The Roots of the Global Water Crisis


The above-featured image is for illustration and is of World Atlas


castellino1SAM PANTHAKYAFP via Getty Images_water

SAM PANTHAKY/AFP via Getty Images


The Roots of the Global Water Crisis

25 September 2023
Every country in the world faces water-related challenges, underscoring our collective dependence on the planet’s most vital resource. But instead of pursuing the systemic changes needed to address this crisis, the world’s governments are bowing to corporate interests and settling for insufficient incremental reforms.

LONDON – In March 1977, representatives from 116 countries gathered in Mar del Plata, Argentina, for the inaugural United Nations Water Conference. At the time, the event received very little attention. Global politics was dominated by a handful of powerful countries, most of them in temperate regions where water scarcity, severe pollution, and flooding were not considered major issues.

The atmosphere at this year’s UN Water Conference, which took place in New York in March, was markedly different. Instead of apathy, there was a palpable sense that the water crisis is a global problem. Today, every country in the world faces water-related challenges, underscoring our collective vulnerability as the planet’s most vital natural resource is increasingly threatened. The robust engagement of the scientific community and civil society was also instrumental in shedding light on the far-reaching consequences of this crisis.

Unsurprisingly, the countries that were most at risk in 1977 are even more vulnerable today. The reckless exploitation of the planet has accelerated humanity’s breach of planetary boundaries. The long-anticipated sea-level rise is now submerging vast areas, while deserts are expanding at an alarming rate as water sources diminish and aquifers become depleted. Meanwhile, pollutants from human waste, along with the byproducts of industrial activities, contaminate our rivers, lakes, and oceans. At a time of growing scarcity, our seemingly insatiable thirst for consumption has aggravated these trends.

The fact that some remain unaffected by this crisis attests to their privilege. While many experience environmental degradation on a spiritual level, some of the world’s poorest populations face immediate and tangible consequences as they try to adapt to rapidly changing conditions.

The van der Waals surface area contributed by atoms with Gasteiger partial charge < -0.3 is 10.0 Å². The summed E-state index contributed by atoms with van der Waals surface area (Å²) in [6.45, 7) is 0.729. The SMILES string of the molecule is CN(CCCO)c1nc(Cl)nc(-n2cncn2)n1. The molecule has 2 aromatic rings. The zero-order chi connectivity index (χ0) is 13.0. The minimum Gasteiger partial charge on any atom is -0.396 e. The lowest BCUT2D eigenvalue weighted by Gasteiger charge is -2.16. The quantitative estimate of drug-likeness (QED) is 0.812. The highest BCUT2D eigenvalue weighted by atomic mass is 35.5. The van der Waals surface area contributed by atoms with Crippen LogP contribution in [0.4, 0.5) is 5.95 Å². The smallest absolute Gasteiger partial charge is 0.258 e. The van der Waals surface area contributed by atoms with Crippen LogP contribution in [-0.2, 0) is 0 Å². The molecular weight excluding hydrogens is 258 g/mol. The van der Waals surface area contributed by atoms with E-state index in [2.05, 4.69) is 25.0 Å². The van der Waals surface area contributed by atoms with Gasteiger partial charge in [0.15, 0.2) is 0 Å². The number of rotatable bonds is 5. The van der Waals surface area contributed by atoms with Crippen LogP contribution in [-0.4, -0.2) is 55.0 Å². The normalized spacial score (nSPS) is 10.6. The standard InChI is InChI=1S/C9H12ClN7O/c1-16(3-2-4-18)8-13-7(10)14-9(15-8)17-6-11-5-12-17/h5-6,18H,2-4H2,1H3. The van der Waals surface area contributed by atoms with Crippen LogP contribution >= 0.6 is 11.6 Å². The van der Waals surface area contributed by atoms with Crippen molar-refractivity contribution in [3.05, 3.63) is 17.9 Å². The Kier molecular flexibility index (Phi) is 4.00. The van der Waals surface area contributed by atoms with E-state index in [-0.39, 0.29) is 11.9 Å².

Much like the response to the climate crisis, the response to the water crisis suffers from a lack of global coordination and opposition from entrenched interests seeking to prevent crucial reforms. As the Indian environmental activist Vandana Shivaputs it, “When the rich, powerful, and dominant economic forces of society” exceed their fair share of Earth’s resources, “indigenous communities and minority groups are deprived of their share of water for life and livelihoods.” This, she writes, forces entire communities “to carry the heavy burden of water poverty.”

A recent petition proposed by prominent water-rights activist Rajendra Singh offers a potential path forward. Singh, chairman of the People’s World Commission on Drought and Flood, outlines ten critical transformations required to restore water harmony. By transcending anthropocentrism, his proposed pledge aims to rejuvenate the global water cycle and harness its immense power to promote the well-being of all living things.

At the heart of Singh’s pledge lies the bedrock principle of climate-oriented thinking: a complete system overhaul. This perspective views humanity as part of a much larger whole that encompasses the diverse species with which we share our planet. Instead of commodifying natural resources for profit and relentless consumption, this ethos encourages people to be mindful of the potential consequences of their actions and commit to repairing any damage they cause.

This raises three fundamental questions. First, what actions are required to address the global water crisis? Second, which key stakeholders must step up? Third, how can we ensure that these stakeholders implement vital systemic changes?

For too long, policymakers have emphasized minor changes in household consumption habits, thereby unfairly shifting the burden to families and communities whose contributions to the water crisis have been negligible. The root causes of water scarcity are large-scale industrial production, lack of attention to quality, and the failure to address rampant pollution. At the macro level, extractive industries and an economic system centered on profit maximization drive the increase in global temperatures, further disrupting water cycles.

While reducing household consumption is important, it pales in comparison to the potential impact of forcing corporations to adopt sustainable practices. But the increasingly symbiotic relationship between politics and big-business interests complicates this task. Instead of pursuing systemic changes, the world’s most powerful governments have opted for incremental reforms to create the appearance of commitment.

The recent UN Water Conference underscored the urgency of today’s crisis. If governments are unwilling or unable to pursue the necessary structural reforms, they must be replaced by political leaders with the vision and determination to overhaul the systems that jeopardize the natural resource sustaining all life on Earth.